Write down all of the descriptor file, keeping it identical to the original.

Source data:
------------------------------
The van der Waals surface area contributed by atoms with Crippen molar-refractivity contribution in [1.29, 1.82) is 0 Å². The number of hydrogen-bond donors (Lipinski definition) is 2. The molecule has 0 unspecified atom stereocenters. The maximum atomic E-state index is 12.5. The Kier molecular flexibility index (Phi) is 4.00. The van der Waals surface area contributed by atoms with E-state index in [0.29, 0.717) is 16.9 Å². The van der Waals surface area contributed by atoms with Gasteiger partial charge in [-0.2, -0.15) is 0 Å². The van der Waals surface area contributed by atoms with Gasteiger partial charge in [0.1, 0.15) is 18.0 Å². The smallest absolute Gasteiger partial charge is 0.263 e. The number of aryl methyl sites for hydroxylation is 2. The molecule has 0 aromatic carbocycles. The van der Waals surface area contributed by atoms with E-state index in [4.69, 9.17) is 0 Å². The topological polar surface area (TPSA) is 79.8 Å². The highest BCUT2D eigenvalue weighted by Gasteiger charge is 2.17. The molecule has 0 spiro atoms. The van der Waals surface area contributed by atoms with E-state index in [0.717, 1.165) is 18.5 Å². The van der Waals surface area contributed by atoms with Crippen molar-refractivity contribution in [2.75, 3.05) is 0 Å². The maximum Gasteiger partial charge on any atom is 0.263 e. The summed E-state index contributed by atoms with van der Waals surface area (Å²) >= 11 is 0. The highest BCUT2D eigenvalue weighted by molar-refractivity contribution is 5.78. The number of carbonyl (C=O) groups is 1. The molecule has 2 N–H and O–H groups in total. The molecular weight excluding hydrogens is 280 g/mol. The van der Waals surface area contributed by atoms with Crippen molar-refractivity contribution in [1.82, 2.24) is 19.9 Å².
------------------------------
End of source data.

The van der Waals surface area contributed by atoms with Crippen molar-refractivity contribution in [1.29, 1.82) is 0 Å². The number of hydrogen-bond donors (Lipinski definition) is 2. The molecule has 0 unspecified atom stereocenters. The maximum atomic E-state index is 12.5. The Kier molecular flexibility index (Phi) is 4.00. The van der Waals surface area contributed by atoms with E-state index in [0.29, 0.717) is 16.9 Å². The van der Waals surface area contributed by atoms with Gasteiger partial charge in [-0.2, -0.15) is 0 Å². The van der Waals surface area contributed by atoms with Gasteiger partial charge in [0.1, 0.15) is 18.0 Å². The smallest absolute Gasteiger partial charge is 0.263 e. The number of aryl methyl sites for hydroxylation is 2. The molecule has 0 aromatic carbocycles. The van der Waals surface area contributed by atoms with E-state index in [4.69, 9.17) is 0 Å². The topological polar surface area (TPSA) is 79.8 Å². The highest BCUT2D eigenvalue weighted by Gasteiger charge is 2.17. The molecule has 0 spiro atoms. The van der Waals surface area contributed by atoms with E-state index in [0.717, 1.165) is 18.5 Å². The van der Waals surface area contributed by atoms with Crippen molar-refractivity contribution in [2.75, 3.05) is 0 Å². The maximum Gasteiger partial charge on any atom is 0.263 e. The summed E-state index contributed by atoms with van der Waals surface area (Å²) >= 11 is 0. The highest BCUT2D eigenvalue weighted by molar-refractivity contribution is 5.78. The number of carbonyl (C=O) groups is 1. The molecule has 2 N–H and O–H groups in total. The molecular weight excluding hydrogens is 280 g/mol. The van der Waals surface area contributed by atoms with Crippen molar-refractivity contribution in [1.82, 2.24) is 19.9 Å².